|IN THE GARDEN|
One of the reasons I like to garden is that it is rewarding to see the little seeds you plant begin to sprout, grow and hopefully flourish.
I support the idea of eating local foods and try to buy most of my food from local growers at farmer's markets. You can't get much more local than what grows in your own backyard garden.
I support organic and I favor organic gardening methods. Growing my own food has given me a much deeper appreciation for those that produce food using traditional non-industrial methods.
I support non-GMO seeds and seek out companies that produce non-GMO seeds. Go to this site and click on the link that will take you to the Council For Responsible Genetics where you will find a list of companies that have signed a safe seed pledge.
One thing I am certain of - is that you cannot beat a home produced vegetable for taste. Even the fairly fresh farmer's market produce that I frequently buy cannot stand up to a home grown vegetable for taste.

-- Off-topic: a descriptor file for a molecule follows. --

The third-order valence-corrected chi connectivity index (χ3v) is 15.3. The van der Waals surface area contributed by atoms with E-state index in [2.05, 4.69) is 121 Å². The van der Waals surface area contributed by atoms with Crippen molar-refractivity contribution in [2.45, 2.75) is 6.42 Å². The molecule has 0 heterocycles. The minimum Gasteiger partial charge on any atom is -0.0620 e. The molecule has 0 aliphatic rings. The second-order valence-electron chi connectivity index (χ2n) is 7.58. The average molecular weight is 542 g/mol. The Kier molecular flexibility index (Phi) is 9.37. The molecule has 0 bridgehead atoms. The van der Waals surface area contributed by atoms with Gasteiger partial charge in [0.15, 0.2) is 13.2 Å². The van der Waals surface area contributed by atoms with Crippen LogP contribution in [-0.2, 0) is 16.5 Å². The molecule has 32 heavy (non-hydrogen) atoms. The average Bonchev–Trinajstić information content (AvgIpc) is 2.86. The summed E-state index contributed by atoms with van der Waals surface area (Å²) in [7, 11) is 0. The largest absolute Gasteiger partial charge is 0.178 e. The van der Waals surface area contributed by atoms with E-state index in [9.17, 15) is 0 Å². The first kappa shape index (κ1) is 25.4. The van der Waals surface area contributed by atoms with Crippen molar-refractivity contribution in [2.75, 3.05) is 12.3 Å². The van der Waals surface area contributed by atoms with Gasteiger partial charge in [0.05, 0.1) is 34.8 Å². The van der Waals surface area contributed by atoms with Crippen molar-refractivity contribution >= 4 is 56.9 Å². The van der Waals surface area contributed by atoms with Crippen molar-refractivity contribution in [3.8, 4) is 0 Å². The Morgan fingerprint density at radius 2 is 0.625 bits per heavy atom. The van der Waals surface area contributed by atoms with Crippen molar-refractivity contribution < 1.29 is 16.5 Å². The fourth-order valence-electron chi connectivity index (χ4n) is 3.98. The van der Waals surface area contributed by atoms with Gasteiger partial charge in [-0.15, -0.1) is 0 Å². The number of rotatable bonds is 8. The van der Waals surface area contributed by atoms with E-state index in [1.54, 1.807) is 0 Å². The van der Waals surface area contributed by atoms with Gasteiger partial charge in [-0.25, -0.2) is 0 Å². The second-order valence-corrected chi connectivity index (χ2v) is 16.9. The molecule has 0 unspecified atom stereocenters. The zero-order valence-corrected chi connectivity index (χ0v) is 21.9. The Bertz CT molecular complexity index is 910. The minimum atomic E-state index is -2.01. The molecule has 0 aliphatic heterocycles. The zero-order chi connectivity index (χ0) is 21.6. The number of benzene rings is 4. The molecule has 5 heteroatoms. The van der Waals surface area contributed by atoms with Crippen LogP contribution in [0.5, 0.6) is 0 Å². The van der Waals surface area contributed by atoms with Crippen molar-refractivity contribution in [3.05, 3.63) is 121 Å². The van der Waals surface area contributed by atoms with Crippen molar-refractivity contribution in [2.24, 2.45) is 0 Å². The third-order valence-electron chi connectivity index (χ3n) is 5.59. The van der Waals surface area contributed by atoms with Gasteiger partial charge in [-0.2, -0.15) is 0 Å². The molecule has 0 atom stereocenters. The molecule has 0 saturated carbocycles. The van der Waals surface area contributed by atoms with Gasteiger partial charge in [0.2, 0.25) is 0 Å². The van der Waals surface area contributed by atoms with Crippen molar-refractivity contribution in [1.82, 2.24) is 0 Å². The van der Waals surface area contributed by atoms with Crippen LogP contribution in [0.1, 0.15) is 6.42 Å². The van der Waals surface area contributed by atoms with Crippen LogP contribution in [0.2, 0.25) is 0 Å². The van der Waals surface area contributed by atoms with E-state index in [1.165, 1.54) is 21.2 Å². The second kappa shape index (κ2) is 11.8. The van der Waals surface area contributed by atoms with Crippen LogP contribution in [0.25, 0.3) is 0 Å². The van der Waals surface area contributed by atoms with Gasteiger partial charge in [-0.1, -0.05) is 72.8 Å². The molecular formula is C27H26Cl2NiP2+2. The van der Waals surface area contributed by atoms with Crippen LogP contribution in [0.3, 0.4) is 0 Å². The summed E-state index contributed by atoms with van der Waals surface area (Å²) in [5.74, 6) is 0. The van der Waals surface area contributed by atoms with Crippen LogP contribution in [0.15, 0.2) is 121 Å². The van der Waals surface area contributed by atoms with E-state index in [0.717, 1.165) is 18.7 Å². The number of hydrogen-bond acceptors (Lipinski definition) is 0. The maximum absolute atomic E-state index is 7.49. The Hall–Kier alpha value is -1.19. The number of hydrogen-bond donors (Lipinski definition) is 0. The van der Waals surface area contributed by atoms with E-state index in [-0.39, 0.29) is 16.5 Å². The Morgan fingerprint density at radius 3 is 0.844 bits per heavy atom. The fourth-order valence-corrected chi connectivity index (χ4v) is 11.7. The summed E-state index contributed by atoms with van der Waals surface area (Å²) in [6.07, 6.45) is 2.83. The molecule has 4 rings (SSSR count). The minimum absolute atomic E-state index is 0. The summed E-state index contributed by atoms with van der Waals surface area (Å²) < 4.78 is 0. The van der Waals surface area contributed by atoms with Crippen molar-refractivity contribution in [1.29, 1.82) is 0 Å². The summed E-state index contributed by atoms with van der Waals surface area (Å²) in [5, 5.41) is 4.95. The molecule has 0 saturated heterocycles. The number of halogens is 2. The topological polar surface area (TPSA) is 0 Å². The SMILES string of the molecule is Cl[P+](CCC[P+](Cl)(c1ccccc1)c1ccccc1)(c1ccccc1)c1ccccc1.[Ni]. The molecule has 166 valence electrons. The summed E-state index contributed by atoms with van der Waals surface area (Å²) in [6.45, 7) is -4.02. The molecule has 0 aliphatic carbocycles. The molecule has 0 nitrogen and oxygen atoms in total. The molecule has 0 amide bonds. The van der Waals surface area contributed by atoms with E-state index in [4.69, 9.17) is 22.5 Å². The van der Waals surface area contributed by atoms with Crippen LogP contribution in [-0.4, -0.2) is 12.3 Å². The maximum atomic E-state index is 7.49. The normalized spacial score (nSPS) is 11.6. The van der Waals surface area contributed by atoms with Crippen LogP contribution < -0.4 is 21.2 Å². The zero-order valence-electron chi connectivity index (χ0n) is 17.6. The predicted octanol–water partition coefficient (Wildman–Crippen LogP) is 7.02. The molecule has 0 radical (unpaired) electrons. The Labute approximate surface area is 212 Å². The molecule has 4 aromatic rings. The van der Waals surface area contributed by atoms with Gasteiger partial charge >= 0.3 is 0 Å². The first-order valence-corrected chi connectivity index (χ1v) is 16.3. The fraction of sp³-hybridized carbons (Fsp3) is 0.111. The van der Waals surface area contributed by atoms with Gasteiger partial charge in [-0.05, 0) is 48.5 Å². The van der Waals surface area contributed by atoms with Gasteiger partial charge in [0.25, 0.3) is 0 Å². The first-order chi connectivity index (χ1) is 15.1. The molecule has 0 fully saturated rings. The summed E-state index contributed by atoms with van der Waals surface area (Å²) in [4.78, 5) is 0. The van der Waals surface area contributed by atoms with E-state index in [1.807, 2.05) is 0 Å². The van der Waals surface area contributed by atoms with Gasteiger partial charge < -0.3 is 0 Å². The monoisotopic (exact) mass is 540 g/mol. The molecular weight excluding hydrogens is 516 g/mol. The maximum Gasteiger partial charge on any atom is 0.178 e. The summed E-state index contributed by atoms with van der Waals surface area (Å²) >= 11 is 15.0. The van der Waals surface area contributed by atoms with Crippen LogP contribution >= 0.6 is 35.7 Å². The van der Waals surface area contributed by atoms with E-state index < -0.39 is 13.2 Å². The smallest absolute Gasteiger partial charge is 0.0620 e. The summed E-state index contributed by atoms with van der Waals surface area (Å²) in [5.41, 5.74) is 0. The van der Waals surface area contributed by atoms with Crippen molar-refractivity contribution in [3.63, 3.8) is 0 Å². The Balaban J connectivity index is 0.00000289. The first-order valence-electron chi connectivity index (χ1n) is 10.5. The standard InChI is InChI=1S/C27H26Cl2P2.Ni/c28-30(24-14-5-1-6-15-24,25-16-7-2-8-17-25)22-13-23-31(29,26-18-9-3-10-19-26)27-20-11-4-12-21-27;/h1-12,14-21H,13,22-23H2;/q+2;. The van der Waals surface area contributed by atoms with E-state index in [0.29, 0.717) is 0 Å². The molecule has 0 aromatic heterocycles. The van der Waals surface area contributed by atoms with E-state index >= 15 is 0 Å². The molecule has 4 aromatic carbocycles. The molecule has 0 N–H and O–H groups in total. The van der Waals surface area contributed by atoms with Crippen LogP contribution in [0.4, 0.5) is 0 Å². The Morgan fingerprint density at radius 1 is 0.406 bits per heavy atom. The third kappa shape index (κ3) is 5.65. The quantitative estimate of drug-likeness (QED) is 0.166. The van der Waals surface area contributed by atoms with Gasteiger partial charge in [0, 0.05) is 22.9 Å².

When you grow your own vegetables you know where those vegetables have come from and what they have been exposed to.
When you grow your own vegetables you can choose the most amazing varieties. At first it may be hard to contain yourself. I enthusiastically endorse trying LOTS of varieties. Two of my garden favorites are "painted serpent cucumber" and "moon and stars watermelon." I am a sucker for interesting names and especially varieties with a history.
Heirloom variety seeds are particularly appealing. By planting heirloom vegetables you support plant diversity and help preserve seeds that would otherwise be lost to the all too prevalent mono-culture agricultural methods. I plant and grow as many heirloom varieties as I can. Besides fulfilling my criteria for having interesting names, heirloom variety vegetables taste different because they are not bred for transport - they are preserved and grown for their taste and uniqueness.
With a few exceptions, the last thing you might want to think about is ditching the idea of planting nice neat rows of veggies - and this will bother neat-niks - but I gave up planting many of my vegetables in nice neat rows several years ago. What I learned over years of observing the habits of plants is that they are social creatures. They actually like to cuddle with each other. I think it is fun to see the surprising ways the plants in my garden, and nature for that matter, grow and mingle together. That is one part of gardening I would not want to miss.
Gardens are meant to be shared. They are a fun place to bring people of all ages.
Have fun in your incredible edible garden!